Tens of thousands of immigrants moved into Capitol Hill last week. With labor and civil rights organizations standing beside them, they called for humane reform of immigration laws and a path for citizenship for 11 million residents who are undocumented. New York activist Katherine Tabares urged the crowd:

I want you to look around to all the people who is surrounding you. We’re all here fighting for our immigrant justice and all of the rights we have. You know, as you stand here, I also want you to think about your mother, your father, your cousins, your uncles, all your family members, and think about their dreams and all the sacrifices they’ve made to keep us here together in this country. We are here because of them. We are here because of all of us. This is a movement and vamos a pasar una reforma migratoria.

We have reached a turning point in the debate over immigration reform. In contrast with other recent political movements, the Rally for Citizenship came to Washington with buoyancy and with joy. It declared that the tide will be restrained no longer. Immigrants are here, they are human and they are many. They are all of us. We locate hope not in statistics or political frames but in life, in art and in the space in between. We locate hope in the willingness of those undocumented to emerge from the shadows.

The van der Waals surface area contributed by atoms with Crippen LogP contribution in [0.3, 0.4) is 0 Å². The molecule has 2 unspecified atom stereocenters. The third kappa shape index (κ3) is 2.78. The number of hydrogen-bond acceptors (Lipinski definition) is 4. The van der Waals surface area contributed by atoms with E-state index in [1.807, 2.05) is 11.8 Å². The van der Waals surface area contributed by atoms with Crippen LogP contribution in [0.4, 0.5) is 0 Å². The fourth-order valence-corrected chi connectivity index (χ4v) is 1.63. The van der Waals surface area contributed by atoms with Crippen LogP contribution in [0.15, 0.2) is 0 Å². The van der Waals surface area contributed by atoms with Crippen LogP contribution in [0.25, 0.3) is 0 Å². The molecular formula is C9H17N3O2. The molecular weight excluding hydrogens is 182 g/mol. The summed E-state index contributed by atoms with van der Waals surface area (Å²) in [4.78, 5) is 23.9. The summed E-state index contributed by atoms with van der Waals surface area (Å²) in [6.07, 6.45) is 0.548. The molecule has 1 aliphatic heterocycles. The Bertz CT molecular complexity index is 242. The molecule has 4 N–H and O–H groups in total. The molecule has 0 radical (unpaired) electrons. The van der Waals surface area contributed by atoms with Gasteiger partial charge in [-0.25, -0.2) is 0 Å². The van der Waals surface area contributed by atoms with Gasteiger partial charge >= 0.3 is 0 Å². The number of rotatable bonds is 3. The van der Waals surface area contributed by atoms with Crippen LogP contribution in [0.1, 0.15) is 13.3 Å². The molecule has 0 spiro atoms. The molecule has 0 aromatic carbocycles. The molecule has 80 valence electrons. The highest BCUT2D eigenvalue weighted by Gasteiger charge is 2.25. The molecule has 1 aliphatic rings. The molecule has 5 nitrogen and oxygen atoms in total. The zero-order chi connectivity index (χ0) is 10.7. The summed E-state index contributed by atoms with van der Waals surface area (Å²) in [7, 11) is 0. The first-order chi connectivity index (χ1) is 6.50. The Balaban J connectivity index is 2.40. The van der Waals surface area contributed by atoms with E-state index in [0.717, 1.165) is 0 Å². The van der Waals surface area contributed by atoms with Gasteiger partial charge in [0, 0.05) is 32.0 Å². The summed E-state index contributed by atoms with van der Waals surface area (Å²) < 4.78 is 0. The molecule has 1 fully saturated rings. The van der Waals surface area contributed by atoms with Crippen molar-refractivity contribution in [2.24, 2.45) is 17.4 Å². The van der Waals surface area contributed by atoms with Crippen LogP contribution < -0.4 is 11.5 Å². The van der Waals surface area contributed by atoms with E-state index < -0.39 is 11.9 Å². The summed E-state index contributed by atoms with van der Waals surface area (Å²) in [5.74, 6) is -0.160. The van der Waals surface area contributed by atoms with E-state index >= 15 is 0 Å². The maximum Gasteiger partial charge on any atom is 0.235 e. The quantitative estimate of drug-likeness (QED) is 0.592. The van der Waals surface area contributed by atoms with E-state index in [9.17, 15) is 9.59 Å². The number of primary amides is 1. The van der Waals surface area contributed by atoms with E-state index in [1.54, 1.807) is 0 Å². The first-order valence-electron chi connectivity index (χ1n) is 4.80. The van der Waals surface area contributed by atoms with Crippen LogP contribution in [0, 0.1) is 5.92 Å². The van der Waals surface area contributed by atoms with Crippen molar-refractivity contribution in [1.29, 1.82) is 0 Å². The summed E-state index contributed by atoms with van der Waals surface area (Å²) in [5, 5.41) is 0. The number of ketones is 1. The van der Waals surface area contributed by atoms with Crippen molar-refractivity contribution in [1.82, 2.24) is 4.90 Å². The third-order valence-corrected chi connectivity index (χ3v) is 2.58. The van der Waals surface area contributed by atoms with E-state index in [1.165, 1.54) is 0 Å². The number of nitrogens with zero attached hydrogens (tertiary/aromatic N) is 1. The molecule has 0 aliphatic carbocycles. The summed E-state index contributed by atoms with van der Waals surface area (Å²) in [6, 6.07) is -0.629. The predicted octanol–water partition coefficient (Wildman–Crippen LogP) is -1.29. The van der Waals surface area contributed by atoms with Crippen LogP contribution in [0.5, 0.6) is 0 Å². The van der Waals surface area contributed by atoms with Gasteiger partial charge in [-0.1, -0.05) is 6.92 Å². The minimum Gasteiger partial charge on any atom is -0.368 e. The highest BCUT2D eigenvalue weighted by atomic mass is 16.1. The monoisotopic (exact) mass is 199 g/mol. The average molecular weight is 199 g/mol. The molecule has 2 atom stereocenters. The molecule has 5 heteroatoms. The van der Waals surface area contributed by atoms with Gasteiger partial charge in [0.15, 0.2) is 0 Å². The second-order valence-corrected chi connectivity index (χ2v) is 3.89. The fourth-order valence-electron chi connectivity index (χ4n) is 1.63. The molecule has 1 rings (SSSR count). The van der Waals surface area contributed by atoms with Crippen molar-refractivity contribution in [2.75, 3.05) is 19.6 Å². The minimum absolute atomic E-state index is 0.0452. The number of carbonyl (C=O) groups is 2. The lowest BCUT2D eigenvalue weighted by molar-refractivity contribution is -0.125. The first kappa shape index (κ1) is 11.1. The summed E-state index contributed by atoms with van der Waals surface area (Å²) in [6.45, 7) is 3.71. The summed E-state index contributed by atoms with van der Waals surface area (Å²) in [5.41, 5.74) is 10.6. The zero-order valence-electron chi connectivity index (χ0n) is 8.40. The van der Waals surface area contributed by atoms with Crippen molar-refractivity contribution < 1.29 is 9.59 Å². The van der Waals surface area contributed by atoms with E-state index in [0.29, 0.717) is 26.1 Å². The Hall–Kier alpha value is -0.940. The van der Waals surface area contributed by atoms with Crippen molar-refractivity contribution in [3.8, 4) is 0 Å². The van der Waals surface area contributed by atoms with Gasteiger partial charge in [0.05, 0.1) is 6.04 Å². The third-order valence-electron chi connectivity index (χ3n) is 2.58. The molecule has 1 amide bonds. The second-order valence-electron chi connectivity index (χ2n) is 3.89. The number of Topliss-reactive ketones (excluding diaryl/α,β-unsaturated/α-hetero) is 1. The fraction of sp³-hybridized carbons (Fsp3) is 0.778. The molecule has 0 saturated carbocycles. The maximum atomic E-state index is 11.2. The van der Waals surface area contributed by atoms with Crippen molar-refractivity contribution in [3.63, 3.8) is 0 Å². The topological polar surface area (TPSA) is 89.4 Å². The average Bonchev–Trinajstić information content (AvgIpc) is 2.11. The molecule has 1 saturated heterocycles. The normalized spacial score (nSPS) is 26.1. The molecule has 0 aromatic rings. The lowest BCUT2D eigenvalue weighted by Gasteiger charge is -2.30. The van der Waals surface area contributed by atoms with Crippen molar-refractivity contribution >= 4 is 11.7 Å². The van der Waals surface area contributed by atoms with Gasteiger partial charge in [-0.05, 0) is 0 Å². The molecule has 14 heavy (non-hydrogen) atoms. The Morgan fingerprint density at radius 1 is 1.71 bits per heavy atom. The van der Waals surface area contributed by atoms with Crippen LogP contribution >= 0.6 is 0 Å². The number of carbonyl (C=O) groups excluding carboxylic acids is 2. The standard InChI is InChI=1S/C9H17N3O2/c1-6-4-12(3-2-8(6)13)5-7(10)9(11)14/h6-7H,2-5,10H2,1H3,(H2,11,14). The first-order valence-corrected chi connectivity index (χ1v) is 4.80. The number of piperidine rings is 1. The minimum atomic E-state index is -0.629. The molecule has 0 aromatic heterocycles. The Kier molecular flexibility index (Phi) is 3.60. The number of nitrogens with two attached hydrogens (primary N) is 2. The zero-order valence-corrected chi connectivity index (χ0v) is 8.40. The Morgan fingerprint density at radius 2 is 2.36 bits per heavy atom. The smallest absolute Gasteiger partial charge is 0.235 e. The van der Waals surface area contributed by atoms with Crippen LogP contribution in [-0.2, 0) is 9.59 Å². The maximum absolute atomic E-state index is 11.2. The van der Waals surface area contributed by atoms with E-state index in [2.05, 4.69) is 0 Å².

The music of La Santa Cecilia, an LA band formed five years ago and named for the patron saint of musicians, bathes this movement in light. The band’s recent single “El Hielo” (above) brings into focus the reality facing immigrants that our popular culture conveniently refuses to see. Film Director Alex Rivera crafted a powerful video to accompany the song. Its cast is composed almost exclusively of undocumented immigrants. Rivera explains this choice to The Washington Post:

We’re so unafraid of this machine that we can re-create it and talk about it in our own terms. And that notion of being unafraid, I think, has been the core of the undocumented movement.

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